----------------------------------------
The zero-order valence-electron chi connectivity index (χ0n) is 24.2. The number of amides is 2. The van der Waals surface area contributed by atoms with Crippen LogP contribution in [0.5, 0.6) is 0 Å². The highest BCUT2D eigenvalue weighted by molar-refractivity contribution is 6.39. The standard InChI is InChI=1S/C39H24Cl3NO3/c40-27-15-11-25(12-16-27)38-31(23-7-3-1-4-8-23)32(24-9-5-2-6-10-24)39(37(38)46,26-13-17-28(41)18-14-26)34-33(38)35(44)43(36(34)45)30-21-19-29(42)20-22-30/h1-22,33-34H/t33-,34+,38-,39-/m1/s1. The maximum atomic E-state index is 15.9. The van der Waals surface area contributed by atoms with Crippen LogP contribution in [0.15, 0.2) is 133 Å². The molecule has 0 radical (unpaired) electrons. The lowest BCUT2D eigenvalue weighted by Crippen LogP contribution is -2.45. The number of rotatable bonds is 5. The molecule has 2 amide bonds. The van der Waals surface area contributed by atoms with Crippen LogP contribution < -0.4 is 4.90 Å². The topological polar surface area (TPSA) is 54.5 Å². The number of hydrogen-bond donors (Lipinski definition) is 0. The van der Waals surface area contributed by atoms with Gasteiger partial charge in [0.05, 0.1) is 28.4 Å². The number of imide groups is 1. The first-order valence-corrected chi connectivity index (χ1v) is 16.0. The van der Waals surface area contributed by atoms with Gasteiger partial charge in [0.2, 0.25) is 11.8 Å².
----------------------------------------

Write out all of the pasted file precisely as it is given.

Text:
The zero-order valence-electron chi connectivity index (χ0n) is 24.2. The number of amides is 2. The van der Waals surface area contributed by atoms with Crippen LogP contribution in [0.5, 0.6) is 0 Å². The highest BCUT2D eigenvalue weighted by molar-refractivity contribution is 6.39. The standard InChI is InChI=1S/C39H24Cl3NO3/c40-27-15-11-25(12-16-27)38-31(23-7-3-1-4-8-23)32(24-9-5-2-6-10-24)39(37(38)46,26-13-17-28(41)18-14-26)34-33(38)35(44)43(36(34)45)30-21-19-29(42)20-22-30/h1-22,33-34H/t33-,34+,38-,39-/m1/s1. The maximum atomic E-state index is 15.9. The van der Waals surface area contributed by atoms with Crippen LogP contribution in [0.15, 0.2) is 133 Å². The molecule has 0 radical (unpaired) electrons. The lowest BCUT2D eigenvalue weighted by Crippen LogP contribution is -2.45. The number of rotatable bonds is 5. The molecule has 2 amide bonds. The van der Waals surface area contributed by atoms with Crippen LogP contribution < -0.4 is 4.90 Å². The topological polar surface area (TPSA) is 54.5 Å². The number of hydrogen-bond donors (Lipinski definition) is 0. The van der Waals surface area contributed by atoms with Gasteiger partial charge in [0.05, 0.1) is 28.4 Å². The number of imide groups is 1. The first-order valence-corrected chi connectivity index (χ1v) is 16.0. The van der Waals surface area contributed by atoms with Gasteiger partial charge in [0.2, 0.25) is 11.8 Å².